Central America is known as a prime destination for those who enjoy nature travel due in large part to the reputation gained by Costa Rica over the past two decades. Yet there are few efforts to develop the entire region for passionate eco-travelers. For some, cynicism arises because, in the 1990s, several Central American countries set up their own national ecotourism associations. Unfortunately, many of these associations have been created in government conferences, often at the urging of international development agencies, and only some show a long-term commitment to ecotourism development.

Travelers wishing to visit rural communities, parks, and protected areas are advised to do plenty of research through guidebooks and the Internet.

On balance, there are many excellent ecotourism options. Since much of the ecotourism movement first took root in this region, Central American tourism providers offer some of the world's most comprehensive and well-organized ecotours.

Tips for Being a Responsible Traveler

  • Attempt to learn the local language: Learn and use a few words starting with "hello" and "thank you." If you have the time, take a Spanish language class and immerse yourself in the language with fellow students in local schools.

  • Be respectful of people’s privacy: Some people do not wish to be visited for cultural, historical, or political reasons, and many natives have also been brutalized by national governments. In rural communities, wait until you are invited to approach homes or groups of people.

  • Be respectful of community restrictions: Some communities may be closed to visitors, and natural attractions might be off-limits for cultural or environmental reasons. When in doubt about whether or not to proceed, ask first.

  • Be respectful of indigenous people: Traditional land owners should be acknowledged. Indigenous people working in tourism take seriously their role of welcoming visitors and explaining their culture. Recognize their connection to the land, and you will learn to see the world with new eyes.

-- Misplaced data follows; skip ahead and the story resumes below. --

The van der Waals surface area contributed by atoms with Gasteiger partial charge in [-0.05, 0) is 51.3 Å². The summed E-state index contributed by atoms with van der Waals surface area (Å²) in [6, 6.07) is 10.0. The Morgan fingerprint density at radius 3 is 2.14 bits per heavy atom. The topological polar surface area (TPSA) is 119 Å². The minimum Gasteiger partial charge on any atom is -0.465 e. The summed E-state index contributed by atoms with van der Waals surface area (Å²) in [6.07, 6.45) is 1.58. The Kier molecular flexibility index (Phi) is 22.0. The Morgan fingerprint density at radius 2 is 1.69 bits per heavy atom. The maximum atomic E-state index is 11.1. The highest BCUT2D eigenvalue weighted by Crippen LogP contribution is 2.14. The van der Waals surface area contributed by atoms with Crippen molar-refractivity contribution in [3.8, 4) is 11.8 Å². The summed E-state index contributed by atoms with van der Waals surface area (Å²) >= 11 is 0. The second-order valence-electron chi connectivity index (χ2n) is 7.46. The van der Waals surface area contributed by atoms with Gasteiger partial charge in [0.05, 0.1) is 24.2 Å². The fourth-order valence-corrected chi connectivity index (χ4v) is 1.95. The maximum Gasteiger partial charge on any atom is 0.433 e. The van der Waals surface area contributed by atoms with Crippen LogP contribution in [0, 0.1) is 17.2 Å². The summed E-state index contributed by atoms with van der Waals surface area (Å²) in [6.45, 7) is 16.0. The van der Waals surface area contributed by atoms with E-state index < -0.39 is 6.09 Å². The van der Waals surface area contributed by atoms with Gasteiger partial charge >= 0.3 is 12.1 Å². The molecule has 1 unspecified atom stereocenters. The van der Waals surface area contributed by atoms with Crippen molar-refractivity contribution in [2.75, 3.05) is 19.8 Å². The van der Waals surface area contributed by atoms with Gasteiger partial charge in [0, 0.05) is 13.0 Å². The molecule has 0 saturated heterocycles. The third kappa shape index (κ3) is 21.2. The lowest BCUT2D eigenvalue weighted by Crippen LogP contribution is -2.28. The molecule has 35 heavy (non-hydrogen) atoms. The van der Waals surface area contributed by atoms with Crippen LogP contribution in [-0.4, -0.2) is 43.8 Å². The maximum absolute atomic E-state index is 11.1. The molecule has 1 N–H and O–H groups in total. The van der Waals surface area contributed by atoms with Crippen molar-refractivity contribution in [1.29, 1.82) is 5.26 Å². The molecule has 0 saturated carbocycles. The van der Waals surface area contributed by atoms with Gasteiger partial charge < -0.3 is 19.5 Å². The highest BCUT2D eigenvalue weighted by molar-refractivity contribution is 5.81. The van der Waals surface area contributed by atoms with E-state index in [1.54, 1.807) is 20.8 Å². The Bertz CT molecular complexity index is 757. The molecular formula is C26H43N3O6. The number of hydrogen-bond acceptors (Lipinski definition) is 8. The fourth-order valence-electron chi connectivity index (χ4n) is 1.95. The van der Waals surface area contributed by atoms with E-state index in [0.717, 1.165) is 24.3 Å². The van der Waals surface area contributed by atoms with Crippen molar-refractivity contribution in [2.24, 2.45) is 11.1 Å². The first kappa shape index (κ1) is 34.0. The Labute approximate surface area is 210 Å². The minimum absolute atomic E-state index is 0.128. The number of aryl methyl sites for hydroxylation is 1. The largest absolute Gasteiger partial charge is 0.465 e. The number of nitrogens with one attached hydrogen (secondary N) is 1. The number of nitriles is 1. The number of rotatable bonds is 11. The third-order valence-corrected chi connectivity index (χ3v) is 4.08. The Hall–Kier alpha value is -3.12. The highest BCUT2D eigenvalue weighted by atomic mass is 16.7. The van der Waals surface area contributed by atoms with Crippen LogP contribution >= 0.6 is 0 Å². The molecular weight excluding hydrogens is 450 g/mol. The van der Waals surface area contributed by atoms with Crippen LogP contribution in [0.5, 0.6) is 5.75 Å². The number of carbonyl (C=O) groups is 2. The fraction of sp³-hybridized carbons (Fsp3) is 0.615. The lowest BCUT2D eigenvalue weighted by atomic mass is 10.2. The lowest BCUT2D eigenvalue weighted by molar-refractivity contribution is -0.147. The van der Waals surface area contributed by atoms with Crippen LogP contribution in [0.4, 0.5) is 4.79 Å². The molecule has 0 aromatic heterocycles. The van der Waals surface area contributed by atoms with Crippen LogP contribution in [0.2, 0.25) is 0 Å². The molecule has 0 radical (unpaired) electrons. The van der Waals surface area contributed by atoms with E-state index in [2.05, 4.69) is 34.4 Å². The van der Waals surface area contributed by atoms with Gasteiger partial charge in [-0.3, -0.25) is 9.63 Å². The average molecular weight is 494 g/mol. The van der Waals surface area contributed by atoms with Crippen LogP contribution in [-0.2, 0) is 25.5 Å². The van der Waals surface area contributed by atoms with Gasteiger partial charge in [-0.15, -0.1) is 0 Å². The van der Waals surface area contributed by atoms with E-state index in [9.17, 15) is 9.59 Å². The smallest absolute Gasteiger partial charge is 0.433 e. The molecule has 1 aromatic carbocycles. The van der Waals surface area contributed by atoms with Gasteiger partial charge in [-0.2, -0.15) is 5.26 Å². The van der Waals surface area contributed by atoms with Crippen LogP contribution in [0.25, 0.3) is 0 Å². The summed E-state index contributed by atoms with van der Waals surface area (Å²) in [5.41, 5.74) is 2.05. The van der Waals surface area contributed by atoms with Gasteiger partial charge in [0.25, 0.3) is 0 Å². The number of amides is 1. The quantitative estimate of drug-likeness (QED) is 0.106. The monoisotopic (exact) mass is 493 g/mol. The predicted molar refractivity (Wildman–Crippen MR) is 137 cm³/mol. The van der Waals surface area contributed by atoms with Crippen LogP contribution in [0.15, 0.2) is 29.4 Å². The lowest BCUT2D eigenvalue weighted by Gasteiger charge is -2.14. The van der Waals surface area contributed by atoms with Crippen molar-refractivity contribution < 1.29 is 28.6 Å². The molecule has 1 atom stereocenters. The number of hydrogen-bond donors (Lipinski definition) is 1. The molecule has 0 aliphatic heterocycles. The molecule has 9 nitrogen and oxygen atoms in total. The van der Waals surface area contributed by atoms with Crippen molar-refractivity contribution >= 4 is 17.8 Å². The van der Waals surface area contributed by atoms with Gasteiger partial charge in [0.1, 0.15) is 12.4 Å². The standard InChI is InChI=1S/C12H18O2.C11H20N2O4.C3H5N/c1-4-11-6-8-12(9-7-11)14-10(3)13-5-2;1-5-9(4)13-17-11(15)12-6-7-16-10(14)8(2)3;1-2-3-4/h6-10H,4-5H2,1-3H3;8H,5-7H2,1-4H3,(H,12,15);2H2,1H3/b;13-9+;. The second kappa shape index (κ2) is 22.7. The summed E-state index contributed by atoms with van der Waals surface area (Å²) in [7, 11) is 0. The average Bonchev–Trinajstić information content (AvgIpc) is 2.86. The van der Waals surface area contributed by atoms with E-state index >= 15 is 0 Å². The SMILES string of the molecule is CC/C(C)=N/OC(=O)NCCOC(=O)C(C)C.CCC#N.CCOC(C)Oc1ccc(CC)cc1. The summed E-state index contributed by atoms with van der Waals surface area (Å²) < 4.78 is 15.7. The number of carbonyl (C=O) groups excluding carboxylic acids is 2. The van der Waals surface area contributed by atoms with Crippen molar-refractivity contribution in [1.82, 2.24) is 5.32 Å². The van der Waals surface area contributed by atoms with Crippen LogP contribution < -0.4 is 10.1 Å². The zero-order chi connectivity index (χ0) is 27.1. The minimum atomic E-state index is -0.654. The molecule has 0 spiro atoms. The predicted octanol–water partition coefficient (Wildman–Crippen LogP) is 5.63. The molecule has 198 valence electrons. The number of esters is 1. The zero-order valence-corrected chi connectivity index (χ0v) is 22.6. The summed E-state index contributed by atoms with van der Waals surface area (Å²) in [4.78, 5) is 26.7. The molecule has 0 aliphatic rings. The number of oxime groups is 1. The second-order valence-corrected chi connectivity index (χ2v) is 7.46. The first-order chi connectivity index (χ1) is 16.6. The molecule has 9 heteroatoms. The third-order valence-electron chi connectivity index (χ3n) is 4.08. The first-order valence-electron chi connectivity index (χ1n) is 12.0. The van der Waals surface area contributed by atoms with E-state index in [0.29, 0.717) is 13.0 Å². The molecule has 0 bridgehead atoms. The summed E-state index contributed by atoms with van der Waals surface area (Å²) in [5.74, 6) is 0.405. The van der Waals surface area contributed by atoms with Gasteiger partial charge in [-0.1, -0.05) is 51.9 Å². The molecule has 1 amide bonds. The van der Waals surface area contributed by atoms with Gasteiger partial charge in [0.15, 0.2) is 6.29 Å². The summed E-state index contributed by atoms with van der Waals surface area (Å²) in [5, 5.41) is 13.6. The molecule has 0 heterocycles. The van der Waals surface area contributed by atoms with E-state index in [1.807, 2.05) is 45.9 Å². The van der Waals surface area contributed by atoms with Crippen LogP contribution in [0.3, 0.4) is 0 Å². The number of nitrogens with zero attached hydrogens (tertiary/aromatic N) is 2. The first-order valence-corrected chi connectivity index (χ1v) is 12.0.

• Buy local crafts: If you want a gift or a souvenir, patronize the arts and demonstrate your support for the local culture. Buying from a local artisan can cut out 40 steps in the traditional export chain. What not to buy? Items made from endangered animals or pirated archaeological treasures.

  • Contribute to a local charity: Ask around to find out which social or environmental efforts can use your time and expertise or provide financial contributions that members of the local community may use for essential projects.

  • Take books with you and leave books: Global understanding could vastly be improved if we took (and left) better books on our trips. Once you have decided where you are traveling, research your destination and email local groups or individuals to ask if you can bring something needed. It's a variation of the Platinum Rule (treating others as they would like to be treated). If you have academic tendencies, find out if the local libraries can use more technical materials and offer them something they can use.

  • Rethink travel photography:'s campaign for Responsible Travel Photography asks travelers to rethink some elements of traditional travel photography to be more sensitive to the social mores and requirements of the local community.

  • Pick up the trash: Actions speak louder than words. If you are concerned about the environment, show that you care by picking up trash or simply taking your trash with you. The adage goes, "pack it in, pack it out."
Teotitlan de Valle, Mexico.
Oaxaca City, Mexico — Weavers from nearby Teotitlan del Valle promote the community museum and visit the village's artisans' home workshops at the Rural Tourism Fair.

For More Information

The Best Websites

There are zillions of websites, blogs, wikis, and social media sites, so do you start? No need to wade through search engine results; go to the best of the best. Here's our list of choice sites:

Planeta: Global Journal of Practical Ecotourism.

Mexico Connect: Features for the expat community and travelers.

No Hay Bronca: This is an excellent blog with many posts about traveling and living respectfully in Mexico.

More by Ron Mader
Responsible Tourism Photography in Oaxaca, Mexico
The Floating Gardens in Xochimilco, Mexico
Latin America Travel Planner
Day of the Dead in Oaxaca, Mexico
Markets in Oaxaca, Mexico
Related Topics
Responsible Travel
Responsible Travel in Latin America